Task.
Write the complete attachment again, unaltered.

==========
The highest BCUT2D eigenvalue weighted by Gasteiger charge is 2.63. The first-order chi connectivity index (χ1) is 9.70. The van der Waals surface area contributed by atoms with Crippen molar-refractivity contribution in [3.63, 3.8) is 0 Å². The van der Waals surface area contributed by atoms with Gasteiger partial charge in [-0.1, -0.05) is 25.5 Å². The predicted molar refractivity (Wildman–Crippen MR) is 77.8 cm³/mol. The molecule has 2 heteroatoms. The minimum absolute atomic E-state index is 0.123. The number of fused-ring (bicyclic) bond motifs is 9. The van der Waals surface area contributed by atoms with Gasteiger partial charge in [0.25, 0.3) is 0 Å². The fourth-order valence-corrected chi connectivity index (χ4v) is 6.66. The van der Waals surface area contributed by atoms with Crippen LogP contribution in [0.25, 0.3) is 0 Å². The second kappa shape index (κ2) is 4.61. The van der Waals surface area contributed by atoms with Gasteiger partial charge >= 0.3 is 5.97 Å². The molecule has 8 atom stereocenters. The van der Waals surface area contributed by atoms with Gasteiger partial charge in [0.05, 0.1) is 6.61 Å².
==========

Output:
The highest BCUT2D eigenvalue weighted by Gasteiger charge is 2.63. The first-order chi connectivity index (χ1) is 9.70. The van der Waals surface area contributed by atoms with Crippen molar-refractivity contribution in [3.63, 3.8) is 0 Å². The van der Waals surface area contributed by atoms with Gasteiger partial charge in [-0.1, -0.05) is 25.5 Å². The predicted molar refractivity (Wildman–Crippen MR) is 77.8 cm³/mol. The molecule has 2 heteroatoms. The minimum absolute atomic E-state index is 0.123. The number of fused-ring (bicyclic) bond motifs is 9. The van der Waals surface area contributed by atoms with Gasteiger partial charge in [0.25, 0.3) is 0 Å². The fourth-order valence-corrected chi connectivity index (χ4v) is 6.66. The van der Waals surface area contributed by atoms with Crippen LogP contribution in [0.25, 0.3) is 0 Å². The second kappa shape index (κ2) is 4.61. The van der Waals surface area contributed by atoms with Gasteiger partial charge >= 0.3 is 5.97 Å². The molecule has 8 atom stereocenters. The van der Waals surface area contributed by atoms with Gasteiger partial charge in [0.05, 0.1) is 6.61 Å².